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Mold  in Foreclosed and Vacant Homes

If you're in the market to buy a foreclosed home or a vacant home, take in the consideration that home could have possible mold problems. We have been requested by financial institutions to evaluate and in some cases perform mold remediation on these homes. Also, buyers have had us to evaluate/inspect homes that had been vacant for a long period of time, for mold and water damage.

The infestation of mold in bank-owned, vacant homes exists throughout the country, but particularly in the south. Water leaks and flood problems go untreated without a homeowner to take care of the place. In the event of natural disasters such as hurricanes, unoccupied homes in humid locations can become mold infested within weeks. This when a home can become a virtual Petri dish.  

Exposure to mold can cause a variety of health problems. The most well-known type of mold is the "black mold" (Stachybotrys). The term 'toxic mold' refers to molds that produce mycotoxins. Not all mold that appear black is true Stachybotrys mold, but any mold in a home is bad for your health. People suffering from asthma or allergy, including small children, infants, the elderly and people with acute health problems are more susceptible to health problems related to mold infestation.

Any toxic mold contamination, but particularly visible black mold, can scare away buyers and drive down the asking price. Where you see mold, you can be sure more exists where you cannot see. Because of this, any mold damage may be intensive and might require expensive remediation efforts to once again make the home habitable. This why mold is considered a hidden danger.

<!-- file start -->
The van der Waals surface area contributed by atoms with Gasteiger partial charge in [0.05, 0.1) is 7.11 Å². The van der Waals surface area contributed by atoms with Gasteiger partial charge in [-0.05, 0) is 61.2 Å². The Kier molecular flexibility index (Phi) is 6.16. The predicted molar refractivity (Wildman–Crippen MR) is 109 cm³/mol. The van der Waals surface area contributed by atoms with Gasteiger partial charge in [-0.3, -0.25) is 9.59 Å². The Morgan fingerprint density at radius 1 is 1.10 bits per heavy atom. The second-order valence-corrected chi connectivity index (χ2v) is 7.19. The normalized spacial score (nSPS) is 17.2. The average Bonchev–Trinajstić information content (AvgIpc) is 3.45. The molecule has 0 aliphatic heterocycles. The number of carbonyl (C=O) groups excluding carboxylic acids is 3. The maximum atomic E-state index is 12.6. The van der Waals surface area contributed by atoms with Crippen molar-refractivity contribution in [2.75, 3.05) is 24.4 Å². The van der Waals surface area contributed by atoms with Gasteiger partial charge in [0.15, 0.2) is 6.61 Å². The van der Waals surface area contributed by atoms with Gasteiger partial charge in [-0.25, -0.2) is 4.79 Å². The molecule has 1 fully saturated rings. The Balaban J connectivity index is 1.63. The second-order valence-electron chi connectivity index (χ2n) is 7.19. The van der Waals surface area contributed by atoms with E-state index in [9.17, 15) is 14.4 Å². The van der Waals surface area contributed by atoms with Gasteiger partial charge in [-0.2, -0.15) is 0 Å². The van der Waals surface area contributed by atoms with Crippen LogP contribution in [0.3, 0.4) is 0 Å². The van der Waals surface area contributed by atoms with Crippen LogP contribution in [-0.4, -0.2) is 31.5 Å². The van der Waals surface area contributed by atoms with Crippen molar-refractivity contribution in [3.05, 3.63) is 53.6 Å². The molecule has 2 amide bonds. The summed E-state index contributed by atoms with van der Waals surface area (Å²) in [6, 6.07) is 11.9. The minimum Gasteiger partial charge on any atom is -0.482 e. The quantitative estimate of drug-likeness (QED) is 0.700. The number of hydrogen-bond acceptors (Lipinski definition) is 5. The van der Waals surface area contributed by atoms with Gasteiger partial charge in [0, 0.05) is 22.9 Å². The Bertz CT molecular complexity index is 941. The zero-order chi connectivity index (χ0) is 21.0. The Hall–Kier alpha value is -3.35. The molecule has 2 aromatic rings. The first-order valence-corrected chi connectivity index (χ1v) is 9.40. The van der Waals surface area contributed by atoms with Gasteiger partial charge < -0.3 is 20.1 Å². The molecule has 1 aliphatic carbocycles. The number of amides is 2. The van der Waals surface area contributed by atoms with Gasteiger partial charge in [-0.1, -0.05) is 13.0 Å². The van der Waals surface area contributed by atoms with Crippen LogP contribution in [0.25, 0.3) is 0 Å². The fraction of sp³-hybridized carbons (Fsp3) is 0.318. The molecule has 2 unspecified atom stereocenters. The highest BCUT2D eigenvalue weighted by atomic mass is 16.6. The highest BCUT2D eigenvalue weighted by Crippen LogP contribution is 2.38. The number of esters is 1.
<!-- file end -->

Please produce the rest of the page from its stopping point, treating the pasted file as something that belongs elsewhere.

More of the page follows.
Common health-related problems to toxic mold exposure include allergic reactions, asthma flareups, bronchitis, sinus congestion, headaches and even immune systems disorders. Researchers believe that continual exposure to mold over time might contribute to certain types of cancer. This is not proven at this time, but some species of mold contain toxins that are similar to toxins found in individuals who suffer from kidney or liver cancers. We have actual seen pictures of an autopsy of an individual whose heart and lungs actually had mold growing inside of them.  

Once a residence, condominium, or apartment building is severely infested with mold, it can become extremely difficult to fix. In these cases, a certified mold remediator be called in to evaluate the damage. In the worst cases of mold infestation, the floors, walls and ceilings must be completely removed to correct the problem. Many REO (Real Estate Owned) properties will not have documented histories about past conditions or treatments. Buyers purchase homes in an as-is condition. We have experienced where a person bought a home, fail to do their due diligence on the home prior to purchase. We found that the home will need to be completely gutted down to the studs and joist, to remove all mold damage materials.

Infested properties present real challenges to the real estate market. Regardless of what the economic conditions, mold infestations are still a problem in homes. However, a properly cleaned up home that had mold can be sold again. However, if the mold issue is not properly addressed by a certified mold remediator and cleared by a third-party inspector, there may be a high risk of a lawsuits in the future, particularly if the new owner experiences health problems due to mold growth from an inadequate prior remediation job. 

This is why it is important to have a IICRC Certified Applied Microbial Remediation Technician (AMRT) to evaluate/inspect the mold damage of a home.

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